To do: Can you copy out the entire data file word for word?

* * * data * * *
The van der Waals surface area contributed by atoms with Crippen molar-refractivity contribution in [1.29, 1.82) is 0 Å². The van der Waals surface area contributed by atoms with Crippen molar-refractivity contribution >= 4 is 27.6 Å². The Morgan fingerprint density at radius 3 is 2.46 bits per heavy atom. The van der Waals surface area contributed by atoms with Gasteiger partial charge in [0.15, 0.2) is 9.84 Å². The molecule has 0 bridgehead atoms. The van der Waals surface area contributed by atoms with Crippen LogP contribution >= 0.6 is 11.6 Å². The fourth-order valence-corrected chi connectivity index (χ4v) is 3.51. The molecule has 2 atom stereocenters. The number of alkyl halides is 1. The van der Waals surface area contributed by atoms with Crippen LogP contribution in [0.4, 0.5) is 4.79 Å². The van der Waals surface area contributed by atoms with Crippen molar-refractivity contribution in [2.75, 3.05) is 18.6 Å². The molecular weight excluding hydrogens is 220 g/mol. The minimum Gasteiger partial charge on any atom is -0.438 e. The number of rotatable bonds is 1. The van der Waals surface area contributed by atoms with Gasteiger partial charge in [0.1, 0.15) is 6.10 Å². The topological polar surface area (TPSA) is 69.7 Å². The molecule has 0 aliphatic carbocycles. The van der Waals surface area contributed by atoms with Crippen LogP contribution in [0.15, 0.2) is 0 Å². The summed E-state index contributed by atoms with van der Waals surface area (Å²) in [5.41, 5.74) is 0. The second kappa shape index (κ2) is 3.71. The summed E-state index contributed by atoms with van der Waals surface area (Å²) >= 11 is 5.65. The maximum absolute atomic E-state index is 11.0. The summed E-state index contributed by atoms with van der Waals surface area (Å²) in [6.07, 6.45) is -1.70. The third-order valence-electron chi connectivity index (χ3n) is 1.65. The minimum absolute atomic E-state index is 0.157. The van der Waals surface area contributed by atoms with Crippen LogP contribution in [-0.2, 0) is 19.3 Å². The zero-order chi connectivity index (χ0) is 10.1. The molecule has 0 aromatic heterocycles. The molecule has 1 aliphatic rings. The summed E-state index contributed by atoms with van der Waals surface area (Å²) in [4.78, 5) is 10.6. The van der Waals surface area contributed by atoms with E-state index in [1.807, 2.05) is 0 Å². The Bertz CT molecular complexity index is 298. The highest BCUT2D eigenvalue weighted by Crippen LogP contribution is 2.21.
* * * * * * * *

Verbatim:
The van der Waals surface area contributed by atoms with Crippen molar-refractivity contribution in [1.29, 1.82) is 0 Å². The van der Waals surface area contributed by atoms with Crippen molar-refractivity contribution >= 4 is 27.6 Å². The Morgan fingerprint density at radius 3 is 2.46 bits per heavy atom. The van der Waals surface area contributed by atoms with Gasteiger partial charge in [0.15, 0.2) is 9.84 Å². The molecule has 0 bridgehead atoms. The van der Waals surface area contributed by atoms with Crippen LogP contribution >= 0.6 is 11.6 Å². The fourth-order valence-corrected chi connectivity index (χ4v) is 3.51. The molecule has 2 atom stereocenters. The number of alkyl halides is 1. The van der Waals surface area contributed by atoms with Crippen LogP contribution in [0.4, 0.5) is 4.79 Å². The van der Waals surface area contributed by atoms with Crippen molar-refractivity contribution in [2.75, 3.05) is 18.6 Å². The molecular weight excluding hydrogens is 220 g/mol. The minimum Gasteiger partial charge on any atom is -0.438 e. The number of rotatable bonds is 1. The van der Waals surface area contributed by atoms with Gasteiger partial charge in [0.1, 0.15) is 6.10 Å². The topological polar surface area (TPSA) is 69.7 Å². The molecule has 0 aliphatic carbocycles. The van der Waals surface area contributed by atoms with Crippen LogP contribution in [0.15, 0.2) is 0 Å². The summed E-state index contributed by atoms with van der Waals surface area (Å²) in [5.41, 5.74) is 0. The second kappa shape index (κ2) is 3.71. The summed E-state index contributed by atoms with van der Waals surface area (Å²) >= 11 is 5.65. The maximum absolute atomic E-state index is 11.0. The summed E-state index contributed by atoms with van der Waals surface area (Å²) in [6.07, 6.45) is -1.70. The third-order valence-electron chi connectivity index (χ3n) is 1.65. The minimum absolute atomic E-state index is 0.157. The van der Waals surface area contributed by atoms with Crippen LogP contribution in [-0.2, 0) is 19.3 Å². The zero-order chi connectivity index (χ0) is 10.1. The molecule has 0 aromatic heterocycles. The molecule has 1 aliphatic rings. The summed E-state index contributed by atoms with van der Waals surface area (Å²) in [4.78, 5) is 10.6. The van der Waals surface area contributed by atoms with E-state index in [1.807, 2.05) is 0 Å². The Bertz CT molecular complexity index is 298. The highest BCUT2D eigenvalue weighted by Crippen LogP contribution is 2.21.